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Already cited by the Financial Times, Forbes.com, The Economic Times, WSJ/Mint and several other prominent global business publications, Winning in Emerging Markets is quickly becoming the go-to book for mapping a strategy for entering new markets—and then quickly gaining a competitive edge in those high growth regions.
Advancing the discussion about emerging markets themselves and how organizations can best leverage the potential of these regions, Tarun Khanna and Krishna Palepu both well respected thinkers on the subject argue there is more to sizing up these markets than just evaluating data points related to size, population, and growth potential. In fact, they say the possibility to expand a company’s progress in developing economies is to first asses the area’s lack of institutional infrastructure—and then to formulate strategies around what the authors call “institutional voids” to the firm’s advantage. Khanna and Palepu say the primary exploitable characteristic of an emerging market are such voids, and though they create challenges, they also provide major opportunity both for multinationals and local contenders.
Winning in Emerging Markets serves as a playbook for measuring a market’s potential and for crafting a strategy to succeed there.
The world is focused on emerging markets. The liberalization, growth, and globalization of these still-nascent economies have made them tremendous sources of interest, opportunity, and anxiety over the past 20 years. For households, emerging markets are the source of countless cheap consumer goods. For frustrated computer users, they are often the location of outsourced technical support. For executives of multinationals, emerging markets are growth drivers amid stagnation and financial crisis in developed economies—and the home turfs of powerful new corporate competitors. In the first six months of 2009, the FTSE emerging markets index was up 41.1% while the FTSE All World developed markets index was up 7.2%, as the developed world struggled to recover from financial crisis. For companies drowning in the financial crisis, institutions in these markets have offered life preservers of capital. For upstart entrepreneurs and well-established companies alike, emerging markets are testing grounds and incubators for new innovation. For entrepreneurs, business leaders, and citizens in emerging markets, this newfound global standing is a great source of pride.
For some workers in the developed world, these markets are a source of job security angst. This anxiety has only increased in the wake of the financial crisis and recession in developed markets. For others—such as Wall Street investment bankers displaced by the U.S. financial crisis—they can be havens of new job opportunities. For new university graduates and young professionals in emerging markets, this growth has created tremendous opportunities and recalibrated career aspirations.
For politicians and pundits in the developed world, emerging economies are both derided as the destinations of offshored jobs and pitched as prospective customers for vaunted innovative products and green technologies of the future. For national treasuries in the developed world, emerging market savings have helped finance government deficits. For politicians from all over the world, emerging markets are featuring prominently on global trade and multilateral agendas. For environmental and labor rights activists, the rapid industrialization and undeveloped safeguards in these economies are cause for serious concern.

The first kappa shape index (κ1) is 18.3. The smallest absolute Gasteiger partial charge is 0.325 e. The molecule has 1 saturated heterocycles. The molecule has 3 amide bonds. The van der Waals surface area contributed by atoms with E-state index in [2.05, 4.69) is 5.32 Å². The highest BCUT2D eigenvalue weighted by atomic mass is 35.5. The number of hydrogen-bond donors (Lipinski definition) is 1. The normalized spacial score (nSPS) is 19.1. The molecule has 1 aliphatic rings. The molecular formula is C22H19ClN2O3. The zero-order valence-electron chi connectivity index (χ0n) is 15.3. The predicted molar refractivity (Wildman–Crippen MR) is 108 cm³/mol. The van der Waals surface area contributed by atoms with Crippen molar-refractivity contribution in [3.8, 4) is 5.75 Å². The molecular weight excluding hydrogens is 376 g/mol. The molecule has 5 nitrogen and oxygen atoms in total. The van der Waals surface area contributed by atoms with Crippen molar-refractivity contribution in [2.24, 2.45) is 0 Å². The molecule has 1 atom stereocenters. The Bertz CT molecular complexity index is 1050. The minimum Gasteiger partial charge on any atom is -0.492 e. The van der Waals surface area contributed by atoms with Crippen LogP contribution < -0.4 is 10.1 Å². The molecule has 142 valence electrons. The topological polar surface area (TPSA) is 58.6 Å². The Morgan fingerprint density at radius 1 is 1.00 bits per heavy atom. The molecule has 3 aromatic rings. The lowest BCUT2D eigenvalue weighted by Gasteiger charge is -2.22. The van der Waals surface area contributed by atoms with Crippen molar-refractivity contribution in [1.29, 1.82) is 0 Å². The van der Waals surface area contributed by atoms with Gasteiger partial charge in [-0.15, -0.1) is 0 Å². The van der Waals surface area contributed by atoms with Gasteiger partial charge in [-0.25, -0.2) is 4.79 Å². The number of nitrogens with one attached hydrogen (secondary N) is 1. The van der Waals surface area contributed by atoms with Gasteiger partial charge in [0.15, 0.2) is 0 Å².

In a small but telling sign of a growing perception that emerging markets were both important and distinctive, The Economist began including a page of emerging market economic and financial indicators at the back of each weekly issue in 1994. The rationale for the feature, the editors noted, rested on a simple premise: “Rich industrial countries dominate the world economy rather less than they used to.” In 2007, The Economist discontinued the feature, lumping the world’s major economies together in a single table of indicators. Whether the change was made for substantive reasons or simply to save space, the place of emerging markets in the global economy changed dramatically in that 13-year period.
Consider a few items that appeared in that 1994 issue of The Economist in which the emerging market indicators debuted. The magazine’s summary of the week’s news included a capsule noting the enactment of the North American Free Trade Agreement (NAFTA), linking emerging market Mexico more closely with its more developed northern neighbors, the United States and Canada. One article forecasted that “India will be a power in its own neighbourhood but its frail economy and its physical isolation between the Himalayas and the sea will almost certainly keep it out of the global competition” to be among the world’s preeminent powers. A two-page advertisement touted companies from Taiwan, noting that, “Many of the computers crunching numbers and making their reputations on Wall Street are made in Taiwan. That’s right, Taiwan.”